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Marine Life & Conservation

Stop the Ocean’s Silent Killer

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Scuba Divers Fight Back Against Marine Debris

Every day, scuba divers around the world battle the ocean’s silent killer – marine debris – from beneath the surface. Their mission during this September’s Debris Month of Action? To inspire year-round action to remove, report and prevent underwater debris while combating the growing marine debris problem.

More than six million tons of marine litter is estimated to enter the ocean each year. Once there, our trash accumulates and includes everything from plastic bags, food wrappers and drink bottles to car batteries, fishing nets and industrial waste.

Project AWARE is engaging the dive community in the fight against marine debris. By participating in Debris Month of Action this September, divers and ocean advocates can:

·         Dive Against Debris with a dive buddy or join a community event. Divers and event organizers can grab the toolkit and report debris data online to help drive change.

·         Make a gift that helps prevent the deaths of thousands of marine animals who eat or get tangled in litter each year. Now, through September 2013, Dive Against Debris sponsor, Oris Watches, will match your donation up to $10,000.

·         Pledge to Dive Against Debris all year round. The first 50 Dive Against Debris Heroes to take the pledge will receive a t-shirt to wear with pride.

“Marine debris kills countless marine species silently and needlessly each year. But divers are using their unique skills to fight back and contribute the underwater debris data needed to show the true extent of the marine debris problem and devise solutions,” says Alex Earl, Executive Director, Project AWARE Foundation.

“Diving has long been a part of the Oris heritage and we are delighted to support Project AWARE’s Dive Against Debris program. We have always been a supporter of marine conservation and ocean debris is a problem that many people are not aware of. Through our matching program, we are hoping to bring more awareness to this issue and help protect the ocean,” says Ulrich Herzog, Executive Chairman, Oris Watches.

Pervasive debris kills wildlife, destroys habitats and threatens our health and economy. Found in even the most remote ocean places, once underwater, debris can remain for generations. Together, we can stop marine debris by taking local action and supporting policy change.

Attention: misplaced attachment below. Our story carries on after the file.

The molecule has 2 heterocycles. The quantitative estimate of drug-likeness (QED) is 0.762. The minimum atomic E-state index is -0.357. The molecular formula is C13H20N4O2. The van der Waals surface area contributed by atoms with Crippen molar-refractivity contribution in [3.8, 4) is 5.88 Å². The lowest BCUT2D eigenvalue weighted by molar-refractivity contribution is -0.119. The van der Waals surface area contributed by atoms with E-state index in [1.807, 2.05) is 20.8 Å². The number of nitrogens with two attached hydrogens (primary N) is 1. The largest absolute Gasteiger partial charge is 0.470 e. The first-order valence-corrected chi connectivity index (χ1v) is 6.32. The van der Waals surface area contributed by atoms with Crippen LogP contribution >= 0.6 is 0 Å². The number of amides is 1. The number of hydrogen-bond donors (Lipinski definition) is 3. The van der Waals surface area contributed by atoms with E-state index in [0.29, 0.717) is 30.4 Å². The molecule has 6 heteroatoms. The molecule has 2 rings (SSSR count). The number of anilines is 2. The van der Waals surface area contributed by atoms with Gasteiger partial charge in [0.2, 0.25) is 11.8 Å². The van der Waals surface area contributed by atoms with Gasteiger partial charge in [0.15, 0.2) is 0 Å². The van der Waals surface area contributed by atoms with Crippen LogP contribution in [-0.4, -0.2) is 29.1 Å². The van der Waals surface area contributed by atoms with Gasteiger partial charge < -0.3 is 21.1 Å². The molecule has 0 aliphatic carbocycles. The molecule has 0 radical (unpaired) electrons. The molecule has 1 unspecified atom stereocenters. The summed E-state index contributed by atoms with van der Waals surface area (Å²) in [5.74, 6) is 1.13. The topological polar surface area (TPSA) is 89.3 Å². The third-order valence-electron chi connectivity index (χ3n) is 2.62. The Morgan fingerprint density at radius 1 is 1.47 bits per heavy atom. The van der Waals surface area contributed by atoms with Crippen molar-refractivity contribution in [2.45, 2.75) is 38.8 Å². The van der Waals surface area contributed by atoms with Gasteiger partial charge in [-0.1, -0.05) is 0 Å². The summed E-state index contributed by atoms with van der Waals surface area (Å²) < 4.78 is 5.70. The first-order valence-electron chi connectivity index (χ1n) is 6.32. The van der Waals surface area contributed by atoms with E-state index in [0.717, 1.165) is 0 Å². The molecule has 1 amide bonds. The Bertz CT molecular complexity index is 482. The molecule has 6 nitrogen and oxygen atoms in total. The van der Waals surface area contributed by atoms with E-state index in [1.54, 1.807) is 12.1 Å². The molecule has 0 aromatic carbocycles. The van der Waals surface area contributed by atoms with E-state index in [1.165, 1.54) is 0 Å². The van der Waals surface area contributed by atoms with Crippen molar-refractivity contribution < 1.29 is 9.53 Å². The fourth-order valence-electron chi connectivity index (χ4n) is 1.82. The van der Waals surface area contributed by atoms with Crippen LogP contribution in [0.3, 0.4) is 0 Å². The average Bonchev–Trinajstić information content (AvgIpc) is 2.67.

For more information and to download the tools to take action, visit projectaware.org

Marine Life & Conservation

Join us in supporting Dive Project Cornwall Crowdfunder Project

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Do you have a moment to help protect our oceans?

We’re on a mission and have partnered with DIVE PROJECT CORNWALL to help protect our oceans for future generations to cherish and enjoy.

DIVE PROJECT CORNWALL is a unique EDUCATION and EXPERIENCE initiative, reaching over 3,000 schools with their Ocean Education Programme, inspiring the next generation to protect our oceans for everyone to cherish and enjoy.

At the heart of the project is a competition for 400 lucky teenagers to win the EXPERIENCE of a lifetime. They will take the learning from the classroom straight to the shores of Porthkerris on a 6-day, life changing trip where they will learn to scuba dive and be taught the importance of marine conservation. They will become ‘Ocean Influencers’ for the future.

DIVE PROJECT CORNWALL needs our help.

Can you join us with a gift to DIVE PROJECT CORNWALL?

Whether it’s £5 or £50, a gift from you to the DIVE PROJECT CORNWALL Crowdfunder Project will help their vision of protecting our oceans through the innovative experience designed for school children.

Will you join us and pledge to support 400 lucky teenagers learn from and EXPERIENCE the ocean like never before and give them an EDUCATION they can use to inspire others, not forgetting the memories that will last a lifetime?

For more information, you can read the DIVE PROJECT CORNWALL story HERE.

Help us create the next generation of Ocean Influencers with a donation to DIVE PROJECT CORNWALL and ensure our oceans (and planet) are protected for the future.